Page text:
…and what have I done?
Well, I have cooked. And eaten. And drank. And fed people. And then started cooking again.
I have baked sugar cookies, chocolate chip cookies, macadamia nut cookies and date cookies.
I have feasted on London broil, cocktail shrimp, pad Thai, crab dip, meatballs, miniature egg rolls, lobster amandine, pistachio-crusted salmon, chicken piccata, breakfast casseroles and much more.
I have torn open boxes of Frango chocolates and cans of piroulines; crates of tiny, liquor-filled chocolate bottles and bags of Belgian candy; pillowy sacks of brownie mix and pancake mix.
I have stocked my kitchen with cooking-themed gifts — a pink spatula, a digital thermometer, a tea pot, a tea ball, a fridge magnet with measurement breakdowns, a tiny frying pan for melting butter or browning nuts.
About 10 days (and probably 10 pounds) later, I wonder which dish, which candy, which gift I treasure the most. But it isn’t any of those tangible things. Instead, it was the chance to laugh with my dad over a plate of Thai food and to get in the kitchen with my mom and cook up a big meal like we used to.
Food would be nothing without fellowship. That’s what the holidays always teach me.
But I cannot ignore the dishes I learned to make and the joy of eating them, too. Surprisingly, when I thought back on my Christmas holiday, I found that the easiest, most simple dish I learned to make was my favorite. And the most subtly sweet cookie I learned to make tasted the very best.
Here are my top two recipes of the holiday season. If you aren’t tired of cooking yet, give them a try! And please write in and share your own culinary experiences this holiday season. Which recipe are you most likely to make again before next Christmas?
This is an easy and deliciously simple dish to add to your weeknight repertoire this year. It can be halved to feed fewer people.
6 to 8 boneless, skinless chicken breasts
1/2 cup flour
1 1/2 tsp. salt
1/4 tsp. freshly ground pepper
1/2 tsp. paprika, or to taste
3 Tbsp. butter
2 Tbsp. olive oil
1/4 cup chicken broth or water
3 Tbsp. fresh lemon juice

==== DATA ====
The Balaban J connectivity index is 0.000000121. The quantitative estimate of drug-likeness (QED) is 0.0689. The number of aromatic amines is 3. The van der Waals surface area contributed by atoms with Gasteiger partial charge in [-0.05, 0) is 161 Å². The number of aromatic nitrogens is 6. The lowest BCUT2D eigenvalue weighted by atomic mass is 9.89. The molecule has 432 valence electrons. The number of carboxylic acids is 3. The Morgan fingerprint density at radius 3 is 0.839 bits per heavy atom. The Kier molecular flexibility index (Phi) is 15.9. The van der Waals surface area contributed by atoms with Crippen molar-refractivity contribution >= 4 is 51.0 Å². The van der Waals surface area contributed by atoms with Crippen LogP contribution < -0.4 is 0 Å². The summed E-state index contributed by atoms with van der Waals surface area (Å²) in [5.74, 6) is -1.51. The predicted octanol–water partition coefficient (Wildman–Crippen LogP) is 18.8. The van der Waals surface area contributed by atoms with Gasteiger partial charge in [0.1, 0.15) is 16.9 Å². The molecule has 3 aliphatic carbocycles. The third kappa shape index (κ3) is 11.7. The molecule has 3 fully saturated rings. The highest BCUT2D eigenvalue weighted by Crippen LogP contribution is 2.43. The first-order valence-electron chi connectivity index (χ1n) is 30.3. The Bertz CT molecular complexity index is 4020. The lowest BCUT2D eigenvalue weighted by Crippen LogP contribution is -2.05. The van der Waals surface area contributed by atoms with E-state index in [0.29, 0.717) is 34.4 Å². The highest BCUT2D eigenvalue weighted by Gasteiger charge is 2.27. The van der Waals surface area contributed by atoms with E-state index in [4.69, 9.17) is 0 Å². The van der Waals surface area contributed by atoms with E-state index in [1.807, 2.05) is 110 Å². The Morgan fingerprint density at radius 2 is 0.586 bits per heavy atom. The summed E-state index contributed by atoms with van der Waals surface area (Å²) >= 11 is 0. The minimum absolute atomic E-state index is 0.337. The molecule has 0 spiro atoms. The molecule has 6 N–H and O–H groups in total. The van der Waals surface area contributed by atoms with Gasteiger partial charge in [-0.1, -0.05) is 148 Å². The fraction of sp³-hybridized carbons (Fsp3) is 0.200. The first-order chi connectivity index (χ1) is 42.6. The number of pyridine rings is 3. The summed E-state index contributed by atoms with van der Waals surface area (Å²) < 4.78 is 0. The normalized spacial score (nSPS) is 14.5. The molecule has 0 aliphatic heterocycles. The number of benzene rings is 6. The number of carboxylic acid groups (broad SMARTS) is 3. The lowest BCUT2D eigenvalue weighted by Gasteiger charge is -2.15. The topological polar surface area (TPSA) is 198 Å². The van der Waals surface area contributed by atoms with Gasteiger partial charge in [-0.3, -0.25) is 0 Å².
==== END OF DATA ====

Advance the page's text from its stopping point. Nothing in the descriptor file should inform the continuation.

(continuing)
6 to 8 thin slices of lemon
3 Tbsp. capers
1. Put chicken breasts between 2 sheets of waxed paper or plastic wrap and pound to flatten to about 1/4-inch.
2. In a shallow bowl, combine flour, salt, pepper and paprika; dredge chicken breasts to coat well.
3. Heat butter and olive oil in a large skillet. Sauté chicken breasts in batches, about 3 minutes on each side.
4. Drain off all but 2 tablespoons of fat. Stir in chicken broth, scraping to loosen browned bits. Add lemon juice and heat through. Return chicken to the skillet with the lemon slices and heat until sauce thickens. Add capers. Serve with rice or pasta and a vegetable.
– Adapted from About.com.
Stuffed Date Cookies
Makes 30 cookies
30 whole, pitted dates
15 pecan or walnut halves, halved again lengthwise
2 Tbsp. softened butter
1/3 cup brown sugar
1 egg yolk
3/4 cup all-purpose flour
1/4 tsp. baking powder
1/4 tsp. baking soda
1/3 cup sour cream
2 Tbsp. butter
3/4 cup confectioner’s sugar
1 1/2 tsp. milk
1/2 tsp. vanilla
1. Stuff one nut quarter inside each date. Set aside.
2. Cream butter and brown sugar together in a medium-sized mixing bowl. Blend in egg yolk.
3. In a separate bowl, combine flour, baking soda and baking powder.
4. Mix dry mixture and sour cream alternately into butter mixture until everything is incorporated. Gently stir dates into cookie batter.
5. Drop batter by teaspoon onto a greased cookie sheet, making sure you have a date in each cookie. The batter will be sticky so it will be impossible to form perfectly round balls of batter.
6. Bake at 375 degrees for 7-9 minutes, or until cookie tops are lightly golden. Remove from oven and cool on a wire rack.
7. For frosting, melt butter in a small saucepan and let cook, stirring occasionally, for about 5 minutes or until butter just begins to brown.
8. Remove from heat and quickly stir in vanilla, milk and confectioner’s sugar to form icing.
9. Spoon icing on top of each cookie.